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Evan at work in the Blue Range of Arizona.

Work

—Evan Belknap

Lately, schools have been giving me small amounts of money to take kids into the woods and force them to appreciate nature for days at a time.

I show up and am often handed a set of keys. “You’re in B4,” they say. “Your kids are already loaded up.”

“And where are we going again?” I ask.

“Just follow the caravan.”

As I get into my bus, suddenly entrusted with the lives of ten to fifteen little humans, the kids go silent. I look into the back. This is an important moment. One in which I want to instill in them a great fear of me and an understanding of my great authority. “Buckle up,” I say—solemnly.

On the road, to keep them from singing Let It Go from Frozen for hours, I put the kid in the passenger seat in charge of the radio. He is often from Botswana or Uruguay, and I make it very clear that I have ultimate veto power over his every musical decision—so no country and no jazz. In the back, they will always sing along. To everything.

At the trailhead, I make sure I have the maps and an EpiPen, and as soon as we start our hike, the questions begin: How much further? Will there be more uphill? How much? What’s for dinner? What time is it? What’s for lunch tomorrow? How old are you? Is there going to be water there? Are we going to see bears?

“I don’t know,” I say. “I’m not a wizard.”

One has much time to fade into one’s head and think about things. One thought that comes up again and again is the this-is-a-ridiculous-amount-of-responsibility-to-give-to-someone thought—that whole making-sure-peoples’-children-don’t-find-ways-to-kill-themselves thing. But other than rattlesnakes, cliffs, cacti, knives, mountain lions, and every allergy one could imagine, I think, what’s the worst that could happen?

One time, we summited a small sand dune and stood atop it looking out at beautiful expanse of New Mexico nature. The aspens had just starting to turn, making the mountains glitter yellow. Then, like a mother eagle teaching her chicks to fly, I jumped down the sand face, arms stretched out, and ran to the bottom where I turned and looked up expectantly. The first flight took off and were soon there by my side, laughing and catching their breath, but the last bunch, still up there on top, were confused, or apathetic, or something, and they rebunched up into their circle and continued whispering at one another. “Hey!” I yelled. “That dune isn’t going to run down itself.” And then an incredible thing happened as they came down. One girl’s feet couldn’t keep up with her body. She lost her balance and face-planted into two others and, rolling together, they crashed and bounced all the way down to the base of the dune, skidding to a stop in a twisted pile like an elaborate Twister game gone wrong.

“Welp, I’m fired,” I thought and went to dig the medkit out of my backpack. Sometimes they fall over, and there’s nothing you can do about it, I mused, as they cursed and spit the sand out of their mouths.

At camp, the boys are sharpening sticks and cutting themselves. I’m running out of gauze and Band-Aids. In the kitchen, I say “Don’t walk over the stoves” over and over again, and “Don’t put that in the dirt!” and “Don’t cut that so close to his leg,” etc. It’s important that they learn how to cut vegetables and use camp stoves and not burn themselves or pour boiling water onto each other’s laps. These are important life skills that are, it seems, very hard to learn apparently. I sit there close and micromanage intensely because no matter how closely you watch, little rocks will end up in the food—always. And it’s a bitter moment, crunching down on that little bit of granite in your chicken mac. Almost all of my coworkers have cracked molars.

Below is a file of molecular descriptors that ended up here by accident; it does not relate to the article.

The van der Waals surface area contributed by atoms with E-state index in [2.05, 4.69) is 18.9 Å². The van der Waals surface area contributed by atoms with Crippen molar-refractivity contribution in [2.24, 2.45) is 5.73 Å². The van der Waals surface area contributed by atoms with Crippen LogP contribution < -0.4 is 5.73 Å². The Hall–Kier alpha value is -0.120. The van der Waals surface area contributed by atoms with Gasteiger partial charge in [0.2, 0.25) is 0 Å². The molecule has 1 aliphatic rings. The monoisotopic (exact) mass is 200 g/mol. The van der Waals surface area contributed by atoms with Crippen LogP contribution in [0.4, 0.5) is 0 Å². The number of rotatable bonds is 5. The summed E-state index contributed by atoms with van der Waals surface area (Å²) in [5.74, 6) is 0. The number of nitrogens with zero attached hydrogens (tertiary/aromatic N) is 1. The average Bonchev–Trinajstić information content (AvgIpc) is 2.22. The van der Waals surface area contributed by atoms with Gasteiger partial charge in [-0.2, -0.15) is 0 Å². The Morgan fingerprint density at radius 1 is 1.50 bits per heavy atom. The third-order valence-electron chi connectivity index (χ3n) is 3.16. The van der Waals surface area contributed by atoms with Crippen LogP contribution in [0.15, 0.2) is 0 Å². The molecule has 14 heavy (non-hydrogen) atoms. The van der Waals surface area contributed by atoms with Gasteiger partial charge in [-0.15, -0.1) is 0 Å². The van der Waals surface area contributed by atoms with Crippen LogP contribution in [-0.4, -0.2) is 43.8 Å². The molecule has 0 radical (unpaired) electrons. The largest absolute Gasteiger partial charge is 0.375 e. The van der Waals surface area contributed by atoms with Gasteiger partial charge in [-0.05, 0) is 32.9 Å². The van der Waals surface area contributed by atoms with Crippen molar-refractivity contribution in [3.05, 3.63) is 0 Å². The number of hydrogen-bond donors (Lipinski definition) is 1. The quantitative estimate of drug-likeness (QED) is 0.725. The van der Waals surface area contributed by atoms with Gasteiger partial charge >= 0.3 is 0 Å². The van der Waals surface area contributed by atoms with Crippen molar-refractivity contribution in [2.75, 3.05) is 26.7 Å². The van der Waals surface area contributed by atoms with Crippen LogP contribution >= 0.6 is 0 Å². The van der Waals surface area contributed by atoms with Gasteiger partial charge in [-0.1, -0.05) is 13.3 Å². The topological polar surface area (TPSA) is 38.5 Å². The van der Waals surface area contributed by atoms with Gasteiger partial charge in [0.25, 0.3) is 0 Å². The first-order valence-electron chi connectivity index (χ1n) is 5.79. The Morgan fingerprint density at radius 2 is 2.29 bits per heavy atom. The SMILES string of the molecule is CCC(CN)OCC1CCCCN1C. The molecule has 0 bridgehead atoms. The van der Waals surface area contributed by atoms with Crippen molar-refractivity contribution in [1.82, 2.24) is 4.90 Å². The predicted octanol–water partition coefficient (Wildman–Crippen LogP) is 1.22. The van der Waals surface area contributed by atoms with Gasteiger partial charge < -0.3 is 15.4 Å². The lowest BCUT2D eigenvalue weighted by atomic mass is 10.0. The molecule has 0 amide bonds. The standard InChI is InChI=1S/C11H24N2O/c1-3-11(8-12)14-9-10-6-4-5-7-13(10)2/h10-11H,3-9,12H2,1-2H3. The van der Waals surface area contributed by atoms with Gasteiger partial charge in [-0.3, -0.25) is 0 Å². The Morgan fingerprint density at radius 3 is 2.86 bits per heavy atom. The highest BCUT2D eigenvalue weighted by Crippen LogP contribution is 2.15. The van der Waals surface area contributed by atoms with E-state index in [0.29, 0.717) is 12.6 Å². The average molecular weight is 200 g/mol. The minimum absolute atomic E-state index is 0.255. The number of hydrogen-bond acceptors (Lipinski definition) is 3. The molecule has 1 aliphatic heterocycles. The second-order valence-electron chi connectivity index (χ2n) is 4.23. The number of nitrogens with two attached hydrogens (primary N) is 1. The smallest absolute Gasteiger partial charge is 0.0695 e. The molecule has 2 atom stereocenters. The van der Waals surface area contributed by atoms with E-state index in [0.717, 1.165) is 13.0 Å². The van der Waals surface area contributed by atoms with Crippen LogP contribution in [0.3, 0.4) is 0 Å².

At night, in their tents, they gossip and tell secrets, talk about the girls, talk about the boys, as if they weren’t twenty feet apart separated by a few thin veils of nylon. But I know how that goes—out there in the woods, in your little make-shift home in the dark with your friends, bundled up in warm layers, one feels like an astronaut, hidden away in the deepest part of space. “Go to sleep!” you yell into the night and they giggle and then hopefully surprise themselves with how easy it is to sleep outside.

When we hike for longer than a mile, I realize that many of these kids are experiencing the most difficult thing they have ever experienced in their lives. Never before have they been challenged like this. Carrying a heavy pack. Pooping in a hole. Being afraid of the dark and the noises of the night. I mean, let’s be honest, no one really likes hiking. The kids, like everyone who has ever gone backpacking, suffer up and down the hills and eventually come to the question: “Why am I doing this?”

And it’s a good question—to which I reply, “Because it’s hard.”

And then, of course, out of those challenges come these magical moments when they accidentally start to have fun. The cliques go away, they meld together, and start to enjoy this wooded fantasy they are all a part of. When the space truly becomes theirs, they make up games, and hide in the trees, and laugh and run, and not once think about time. These moments have made me a devout believer in experiential education. As the leader, you go kind of quiet, as if seeing a fox. Not wanting to scare it away, you keep on reading your book, only looking out of the corner of your eye, and it feels good to be there.

 
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